Spygate was 3 years ago and has nothing to do with this. (Of course, he didn't exactly cover himself in glory over that issue, culminating in his getting ripped a new asshole by ESPN's ombudsman, but again that's besides the point).

I'll put it in simple terms: he's sure to mention his idiotic Crabtree Curse each week the Niners lose, and forgets to mention it when they win. That's lousy football analysis and for a guy you consider to be a good football writer it's remarkably lazy.

He made some good points in the past, particularly with his going for it on 4th down stuff, but he repeats his points endlessly whether they are relevant or not. He's a master of cherry-picking his examples and it's OK to point that out. It's fucking annoying.

#187 Shelterdog


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Posted 26 October 2010 - 05:15 PM

Soooo, complaining about playcalling is off-limits?


No, it's not off-limits but critiquing individual playcalls generally leads to crappy analysis. The plays are pretty complex, there are a lot of moving parts, and most of the people on the board (myself included) are nowhere close to qualified to judge the reasons why a playcall was actually made. Here the criticism is it was a run but the Pats should have called a fancy run with some unspecified misdirection that would trick the defense. This is shallow, stupid, results oriented analysis done in hindsight. Connolly blocks Applewhite and the playcall looks smart.

It's fun to play coach and say they should have done something different but let's not confuse what most of us do (or what Easterbrook does) do with actual substantive analysis. You can't, for example, criticize the run without at least identifying how the d-line and linebackers were aligned.

Edited by Shelterdog, 26 October 2010 - 05:41 PM.


#188 Super Nomario


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Posted 26 October 2010 - 05:28 PM

No, but the criticism of a single play call (it was a run but it should have been a different one) is usually stupid, results oriented analysis done in hindsight. Connolly blocks applewhite and the playcall looks smart.

Easterbrook is pretty consistent on this score, that defenses gear up and are good at stopping straight-ahead runs on 3rd- or 4th- and 1.

Edited by Super Nomario, 26 October 2010 - 05:29 PM.


#189 PBDWake

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Posted 26 October 2010 - 05:31 PM

Mommy got all better from Spygate, you guys can relax. He is one of the best football writers out there. The first guy with a platform of significance who was pumping FO and one of the main reasons why they are all over espn.com now.


One of the best football writers out there? Hardly. And I'm not even talking about inserting his own external agendas into articles, his sanctimonious attitude, gimmicks in his articles, or general writing form. I'm just speaking solely in the factual correctness of his writing. Scroll through the pages of this thread. If you go through his list of sweet and/or sour plays in any given week, you will almost always find one play that did not, in fact, develop as he states it did. Whether he's making mis-statements about records, yardage, or things like "wide open", I can only describe his dedication to working for detail as "Carfado-esque"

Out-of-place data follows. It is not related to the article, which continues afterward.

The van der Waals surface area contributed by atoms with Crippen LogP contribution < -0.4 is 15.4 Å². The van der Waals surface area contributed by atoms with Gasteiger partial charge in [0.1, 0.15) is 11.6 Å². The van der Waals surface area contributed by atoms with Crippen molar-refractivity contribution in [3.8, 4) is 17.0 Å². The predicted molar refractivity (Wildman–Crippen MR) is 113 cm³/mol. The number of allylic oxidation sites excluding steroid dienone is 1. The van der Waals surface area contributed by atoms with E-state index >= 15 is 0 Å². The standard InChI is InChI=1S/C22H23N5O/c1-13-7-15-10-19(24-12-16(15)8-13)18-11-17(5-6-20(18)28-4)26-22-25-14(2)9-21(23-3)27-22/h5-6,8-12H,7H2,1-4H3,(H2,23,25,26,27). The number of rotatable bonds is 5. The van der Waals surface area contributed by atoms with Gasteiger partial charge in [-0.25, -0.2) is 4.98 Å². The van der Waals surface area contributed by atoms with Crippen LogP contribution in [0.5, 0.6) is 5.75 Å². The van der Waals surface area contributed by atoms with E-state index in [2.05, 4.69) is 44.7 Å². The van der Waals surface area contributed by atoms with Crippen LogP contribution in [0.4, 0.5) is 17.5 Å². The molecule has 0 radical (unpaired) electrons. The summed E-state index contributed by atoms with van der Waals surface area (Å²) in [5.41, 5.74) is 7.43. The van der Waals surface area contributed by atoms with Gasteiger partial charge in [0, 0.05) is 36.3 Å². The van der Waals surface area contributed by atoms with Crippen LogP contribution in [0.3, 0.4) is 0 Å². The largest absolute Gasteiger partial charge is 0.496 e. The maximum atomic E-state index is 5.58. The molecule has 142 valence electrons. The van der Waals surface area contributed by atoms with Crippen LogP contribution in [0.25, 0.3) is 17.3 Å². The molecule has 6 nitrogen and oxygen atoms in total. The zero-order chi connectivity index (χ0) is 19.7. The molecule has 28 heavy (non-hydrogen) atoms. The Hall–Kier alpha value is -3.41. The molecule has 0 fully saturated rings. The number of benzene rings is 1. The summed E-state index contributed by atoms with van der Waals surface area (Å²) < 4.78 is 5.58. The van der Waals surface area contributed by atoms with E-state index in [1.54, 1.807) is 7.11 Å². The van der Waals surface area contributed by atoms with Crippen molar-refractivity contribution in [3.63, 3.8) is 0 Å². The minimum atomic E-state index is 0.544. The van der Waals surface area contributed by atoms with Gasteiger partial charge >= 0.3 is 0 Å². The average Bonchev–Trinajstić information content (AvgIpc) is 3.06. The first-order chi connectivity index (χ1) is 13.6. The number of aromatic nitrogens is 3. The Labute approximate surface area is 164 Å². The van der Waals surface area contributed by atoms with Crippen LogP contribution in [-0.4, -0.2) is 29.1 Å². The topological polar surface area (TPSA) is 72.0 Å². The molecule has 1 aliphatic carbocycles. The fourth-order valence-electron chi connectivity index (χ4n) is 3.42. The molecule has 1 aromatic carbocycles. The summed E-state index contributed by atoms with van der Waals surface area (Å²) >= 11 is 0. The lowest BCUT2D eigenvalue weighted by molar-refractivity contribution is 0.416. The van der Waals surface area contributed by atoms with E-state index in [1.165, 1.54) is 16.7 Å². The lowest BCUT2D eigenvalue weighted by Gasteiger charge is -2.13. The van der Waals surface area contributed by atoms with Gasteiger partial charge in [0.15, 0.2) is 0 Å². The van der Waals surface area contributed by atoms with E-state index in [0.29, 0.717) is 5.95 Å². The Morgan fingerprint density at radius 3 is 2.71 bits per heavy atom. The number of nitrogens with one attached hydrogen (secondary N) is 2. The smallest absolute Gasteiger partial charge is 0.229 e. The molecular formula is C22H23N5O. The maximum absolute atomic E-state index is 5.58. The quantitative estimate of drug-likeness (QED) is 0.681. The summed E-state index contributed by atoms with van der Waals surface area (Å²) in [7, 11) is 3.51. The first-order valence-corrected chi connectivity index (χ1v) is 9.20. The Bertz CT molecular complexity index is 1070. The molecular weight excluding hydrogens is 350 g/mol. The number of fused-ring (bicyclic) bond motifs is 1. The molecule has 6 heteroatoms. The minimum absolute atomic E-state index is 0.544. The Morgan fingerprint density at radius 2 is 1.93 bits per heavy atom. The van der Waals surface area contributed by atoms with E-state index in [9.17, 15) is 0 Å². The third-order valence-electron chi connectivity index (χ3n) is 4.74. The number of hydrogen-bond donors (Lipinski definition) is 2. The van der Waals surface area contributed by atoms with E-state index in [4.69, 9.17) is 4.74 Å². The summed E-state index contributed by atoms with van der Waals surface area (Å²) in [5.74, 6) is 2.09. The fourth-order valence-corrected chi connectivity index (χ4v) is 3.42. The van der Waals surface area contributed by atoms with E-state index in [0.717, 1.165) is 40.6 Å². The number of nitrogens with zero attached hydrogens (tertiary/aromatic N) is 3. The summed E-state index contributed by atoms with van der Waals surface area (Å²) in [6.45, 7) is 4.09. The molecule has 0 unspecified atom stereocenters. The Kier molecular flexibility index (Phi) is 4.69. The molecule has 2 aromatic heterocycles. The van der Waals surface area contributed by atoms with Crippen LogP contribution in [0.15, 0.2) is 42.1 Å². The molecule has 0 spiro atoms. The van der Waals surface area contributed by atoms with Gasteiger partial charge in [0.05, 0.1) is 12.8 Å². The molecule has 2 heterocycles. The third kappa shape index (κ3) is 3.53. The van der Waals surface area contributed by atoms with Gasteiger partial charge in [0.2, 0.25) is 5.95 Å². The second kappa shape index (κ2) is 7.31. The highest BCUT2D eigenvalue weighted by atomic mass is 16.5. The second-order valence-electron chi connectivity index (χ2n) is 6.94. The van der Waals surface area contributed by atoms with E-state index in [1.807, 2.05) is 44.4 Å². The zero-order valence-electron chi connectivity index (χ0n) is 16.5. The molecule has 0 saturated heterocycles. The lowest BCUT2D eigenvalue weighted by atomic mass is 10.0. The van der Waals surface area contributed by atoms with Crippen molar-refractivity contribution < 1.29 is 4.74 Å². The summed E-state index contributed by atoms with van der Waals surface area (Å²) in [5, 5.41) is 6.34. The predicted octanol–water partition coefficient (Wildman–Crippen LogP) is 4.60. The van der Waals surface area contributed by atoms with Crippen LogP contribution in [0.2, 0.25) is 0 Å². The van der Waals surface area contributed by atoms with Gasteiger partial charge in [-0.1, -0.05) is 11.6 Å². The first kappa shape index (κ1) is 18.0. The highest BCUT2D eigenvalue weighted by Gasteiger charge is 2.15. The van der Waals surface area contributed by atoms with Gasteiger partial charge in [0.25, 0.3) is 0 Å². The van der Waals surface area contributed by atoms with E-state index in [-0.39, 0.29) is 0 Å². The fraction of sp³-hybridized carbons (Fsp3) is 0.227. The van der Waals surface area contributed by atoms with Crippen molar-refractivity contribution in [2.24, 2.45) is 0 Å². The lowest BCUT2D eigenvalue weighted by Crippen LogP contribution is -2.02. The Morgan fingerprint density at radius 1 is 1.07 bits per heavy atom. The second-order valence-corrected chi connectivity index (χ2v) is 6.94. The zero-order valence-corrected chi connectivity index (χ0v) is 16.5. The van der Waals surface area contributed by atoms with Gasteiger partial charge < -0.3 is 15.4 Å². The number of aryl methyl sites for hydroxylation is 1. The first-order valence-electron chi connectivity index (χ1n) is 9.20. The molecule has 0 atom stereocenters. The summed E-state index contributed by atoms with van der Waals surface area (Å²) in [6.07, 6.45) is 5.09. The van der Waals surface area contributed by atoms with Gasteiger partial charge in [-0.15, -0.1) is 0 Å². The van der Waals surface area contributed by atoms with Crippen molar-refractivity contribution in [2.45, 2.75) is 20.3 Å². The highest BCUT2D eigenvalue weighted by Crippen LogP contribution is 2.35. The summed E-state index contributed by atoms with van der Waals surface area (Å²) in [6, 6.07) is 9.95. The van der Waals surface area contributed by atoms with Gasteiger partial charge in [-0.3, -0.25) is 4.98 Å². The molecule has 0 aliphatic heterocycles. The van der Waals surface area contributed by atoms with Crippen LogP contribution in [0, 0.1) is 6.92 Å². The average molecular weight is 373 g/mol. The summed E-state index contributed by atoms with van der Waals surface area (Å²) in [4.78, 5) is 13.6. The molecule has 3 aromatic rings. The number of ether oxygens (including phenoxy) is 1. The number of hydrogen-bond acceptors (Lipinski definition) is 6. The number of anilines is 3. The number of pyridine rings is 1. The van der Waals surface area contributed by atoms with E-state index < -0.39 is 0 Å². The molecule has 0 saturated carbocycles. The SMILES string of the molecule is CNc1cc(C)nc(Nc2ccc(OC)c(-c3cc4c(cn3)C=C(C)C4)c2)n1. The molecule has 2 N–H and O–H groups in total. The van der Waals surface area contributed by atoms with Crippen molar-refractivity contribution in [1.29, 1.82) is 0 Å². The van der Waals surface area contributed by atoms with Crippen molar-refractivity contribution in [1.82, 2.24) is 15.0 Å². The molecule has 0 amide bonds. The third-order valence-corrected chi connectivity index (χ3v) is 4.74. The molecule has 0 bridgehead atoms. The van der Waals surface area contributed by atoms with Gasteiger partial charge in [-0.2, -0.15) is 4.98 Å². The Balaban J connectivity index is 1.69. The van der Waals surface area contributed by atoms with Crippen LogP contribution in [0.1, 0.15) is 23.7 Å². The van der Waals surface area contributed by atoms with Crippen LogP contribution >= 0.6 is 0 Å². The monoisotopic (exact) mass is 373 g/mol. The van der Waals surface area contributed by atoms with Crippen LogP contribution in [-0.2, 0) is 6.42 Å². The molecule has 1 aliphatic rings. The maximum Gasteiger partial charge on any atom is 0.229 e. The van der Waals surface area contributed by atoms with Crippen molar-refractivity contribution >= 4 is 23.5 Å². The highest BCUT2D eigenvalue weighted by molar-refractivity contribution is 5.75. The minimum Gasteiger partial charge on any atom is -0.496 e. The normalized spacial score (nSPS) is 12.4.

#190 DLew On Roids


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Posted 26 October 2010 - 06:13 PM

What's wrong with Bethesda?

#191 Shelterdog


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Posted 26 October 2010 - 06:27 PM

Easterbrook is pretty consistent on this score, that defenses gear up and are good at stopping straight-ahead runs on 3rd- or 4th- and 1.


Ok, I'd missed that. Does he have any evidence?

#192 dcmissle


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Posted 26 October 2010 - 07:05 PM

What's wrong with Bethesda?


Absolutely nothing save the fact that 95% of its residents would prefer to live in Chevy Chase or Potomac. Kind of like having as a brother one of the most just renowned federal jurists in the last quarter century.

#193 Rick Burlesons Yam Bag


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Posted 26 October 2010 - 07:48 PM

??

Spygate was 3 years ago and has nothing to do with this. (Of course, he didn't exactly cover himself in glory over that issue, culminating in his getting ripped a new asshole by ESPN's ombudsman, but again that's besides the point).


Yes, Ms. Schreiber became quite the hero to fans like you on this board. It is a shame that she didn't have the balls to retract her comments when the things he said would happen actually played out later in the season. He covered himself in the glory of someone who stuck to his guns and was right, but the news cycles are too short. The league did a terrible job with the initial investigation and it was reopened. It had to be done even if the Pats were innocent, the stench of cover up was there.


(Sidebar comment - She was a terrible ombudsman too as she was trying to apply the journalistic standards of the Times to ESPN, which simply isn't a fair comparison for issues pertaining to anything that is not tied to "real life" sports figure issues vs. sports prognostication. I agreed with her general position thta ESPN needed to be more diligent in their reporting - and she did a very good job on......I can't remember if it was the first Big Ben allegations or the Kobe case......one of those athlete/criminal ones....maybe Pacman Jones? - but in many cases she simply missed the point of a lot of the sports entertainment products that ESPN was putting out there.)

#194 Rick Burlesons Yam Bag


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Posted 26 October 2010 - 07:50 PM